With the Bellingham Traverse race fast approaching, we are proud to release our annual Traverse IPA and tell the story behind why we are thinking about more than racing and beer.
The Bellingham Traverse’s foundation is deeply rooted in the intrepid journey salmon take every year to spawn - and the multi-sport race encapsulates that for each participant. We are inspired by the powerful lessons we can learn from the salmon and how these teachings can bring us together as a community.
Being partners with the Bellingham Traverse for many years has led us to think critically about the fragile complexities of “community”. On a mission to explore this more deeply, we made a film short directed by Keaton Urling-Ehinger to discover the coexistence between the adventure, the salmon’s journey, and our sense of community.
Upon hearing the word ‘community’, many would think of the people and the neighborhood in their immediate surroundings. However, our existence and sense of belonging is bolstered by ecological variables that allow for a comfortable equilibrium that we enjoy. In return, we must strive to support the environment - creating a sustainable and symbiotic relationship of sorts.
Native flora and fauna play a large part in the health of our community. The trees we build our homes with also provide rest areas and shaded spawning grounds for salmon. Once the salmon spawn and perish, their composting bodies nourish the trees. The circle of life, although often unnoticed, plays a massive role in our daily lives and we ought to feel grateful.
These salmon don’t have it easy. Each year, they can travel thousands of miles to return to their original spawning ground. They face many obstacles along the way - including natural predation, fishing, habitat loss, and powerful waterfalls that they must conquer in order to push forward.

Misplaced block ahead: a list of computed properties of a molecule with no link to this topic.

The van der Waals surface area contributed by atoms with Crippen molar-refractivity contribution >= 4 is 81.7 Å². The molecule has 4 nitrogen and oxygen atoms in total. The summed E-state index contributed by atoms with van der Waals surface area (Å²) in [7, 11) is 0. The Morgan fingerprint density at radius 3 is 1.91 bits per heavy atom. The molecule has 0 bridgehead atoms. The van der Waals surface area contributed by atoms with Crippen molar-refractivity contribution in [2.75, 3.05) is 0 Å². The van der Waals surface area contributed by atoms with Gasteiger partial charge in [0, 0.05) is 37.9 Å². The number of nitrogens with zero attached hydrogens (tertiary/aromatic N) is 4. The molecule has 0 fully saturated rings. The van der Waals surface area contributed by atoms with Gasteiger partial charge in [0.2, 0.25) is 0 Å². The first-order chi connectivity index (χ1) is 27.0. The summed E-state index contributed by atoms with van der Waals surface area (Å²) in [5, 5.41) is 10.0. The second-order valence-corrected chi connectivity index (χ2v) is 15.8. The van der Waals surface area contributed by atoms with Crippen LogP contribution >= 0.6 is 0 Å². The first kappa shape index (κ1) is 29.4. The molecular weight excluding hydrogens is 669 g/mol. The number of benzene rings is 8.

While following this story, we learned of the many dilemmas salmon face on their expedition home. Many of these obstacles can be remediated by humans, as we are the cause for much of their adversity.
One local obstacle for salmon is the Middle Fork Nooksack River Diversion Dam. This installation blocks 16 miles of potential spawning grounds for three species of native fish including Spring Chinook salmon.
We had the pleasure of meeting with Lummi Nation’s own Felix Solomon. He provided a lot of insight about his community’s relationship with salmon. Solomon is a wood carver who created the piece featured in our film titled “It’s Mine”. Going further than the issue of overfishing, his piece demonstrates the internal conflict many of us experience in putting salmon on the table.
We may never know how arduous it is to accomplish the mission of the salmon. What we can do is reinvest profits from the race back into the community as a whole and raise awareness to the fragility of our amazing ecosystem in a push to support it.
In an effort to better our community, The Bellingham Traverse Race proceeds are used to maintain healthy native flora and fauna, to help doctors prescribe time outside to people in need, to bring the recreation economy together to accomplish more, and to maintain Fairhaven Park and it’s intricate trail systems. The race connects the dots within our community and brings them surface-level for us to digest and be a part of.
When we examine the determination of the salmon as a species, we gain inspiration and come together to facilitate the health of our community. We are proud to play a role in this event and we are ecstatic to share our film short with you.
As we enjoy our latest batch of Traverse IPA, we are thankful for our salmon and the ecosystem they dwell in. After all, our beer is brewed from the same waters they swim in after it enters the Lake Whatcom Watershed. Don’t forget about the Bellingham Traverse Race on September 14th, and make sure to enjoy a Traverse IPA to get in the spirit of the event.
When you choose Boundary, you choose Community.